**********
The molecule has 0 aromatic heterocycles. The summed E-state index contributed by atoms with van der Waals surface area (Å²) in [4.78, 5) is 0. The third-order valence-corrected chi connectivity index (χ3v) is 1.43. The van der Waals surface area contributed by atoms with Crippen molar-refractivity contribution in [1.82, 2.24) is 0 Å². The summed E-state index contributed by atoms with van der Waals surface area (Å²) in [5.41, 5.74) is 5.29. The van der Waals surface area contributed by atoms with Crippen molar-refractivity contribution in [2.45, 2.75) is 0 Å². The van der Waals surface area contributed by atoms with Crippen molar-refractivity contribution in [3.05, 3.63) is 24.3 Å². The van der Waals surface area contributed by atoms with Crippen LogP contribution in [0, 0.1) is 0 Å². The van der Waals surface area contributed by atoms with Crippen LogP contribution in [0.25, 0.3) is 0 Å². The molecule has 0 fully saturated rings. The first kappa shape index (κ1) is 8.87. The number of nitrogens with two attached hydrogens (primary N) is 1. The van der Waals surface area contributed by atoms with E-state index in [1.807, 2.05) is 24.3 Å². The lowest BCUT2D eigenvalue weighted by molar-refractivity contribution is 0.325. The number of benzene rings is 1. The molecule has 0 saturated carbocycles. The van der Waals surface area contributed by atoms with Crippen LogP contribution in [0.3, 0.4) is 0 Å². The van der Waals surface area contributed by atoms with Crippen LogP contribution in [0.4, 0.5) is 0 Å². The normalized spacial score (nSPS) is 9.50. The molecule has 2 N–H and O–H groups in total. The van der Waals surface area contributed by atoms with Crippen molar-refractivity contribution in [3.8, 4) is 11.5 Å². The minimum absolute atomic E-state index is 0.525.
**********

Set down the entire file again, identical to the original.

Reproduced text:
The molecule has 0 aromatic heterocycles. The summed E-state index contributed by atoms with van der Waals surface area (Å²) in [4.78, 5) is 0. The third-order valence-corrected chi connectivity index (χ3v) is 1.43. The van der Waals surface area contributed by atoms with Crippen molar-refractivity contribution in [1.82, 2.24) is 0 Å². The summed E-state index contributed by atoms with van der Waals surface area (Å²) in [5.41, 5.74) is 5.29. The van der Waals surface area contributed by atoms with Crippen molar-refractivity contribution in [2.45, 2.75) is 0 Å². The van der Waals surface area contributed by atoms with Crippen molar-refractivity contribution in [3.05, 3.63) is 24.3 Å². The van der Waals surface area contributed by atoms with Crippen LogP contribution in [0, 0.1) is 0 Å². The van der Waals surface area contributed by atoms with Crippen LogP contribution in [0.25, 0.3) is 0 Å². The molecule has 0 fully saturated rings. The first kappa shape index (κ1) is 8.87. The number of nitrogens with two attached hydrogens (primary N) is 1. The van der Waals surface area contributed by atoms with E-state index in [1.807, 2.05) is 24.3 Å². The lowest BCUT2D eigenvalue weighted by molar-refractivity contribution is 0.325. The number of benzene rings is 1. The molecule has 0 saturated carbocycles. The van der Waals surface area contributed by atoms with Crippen LogP contribution in [0.3, 0.4) is 0 Å². The van der Waals surface area contributed by atoms with Crippen LogP contribution in [0.4, 0.5) is 0 Å². The normalized spacial score (nSPS) is 9.50. The molecule has 2 N–H and O–H groups in total. The van der Waals surface area contributed by atoms with Crippen molar-refractivity contribution in [3.8, 4) is 11.5 Å². The minimum absolute atomic E-state index is 0.525.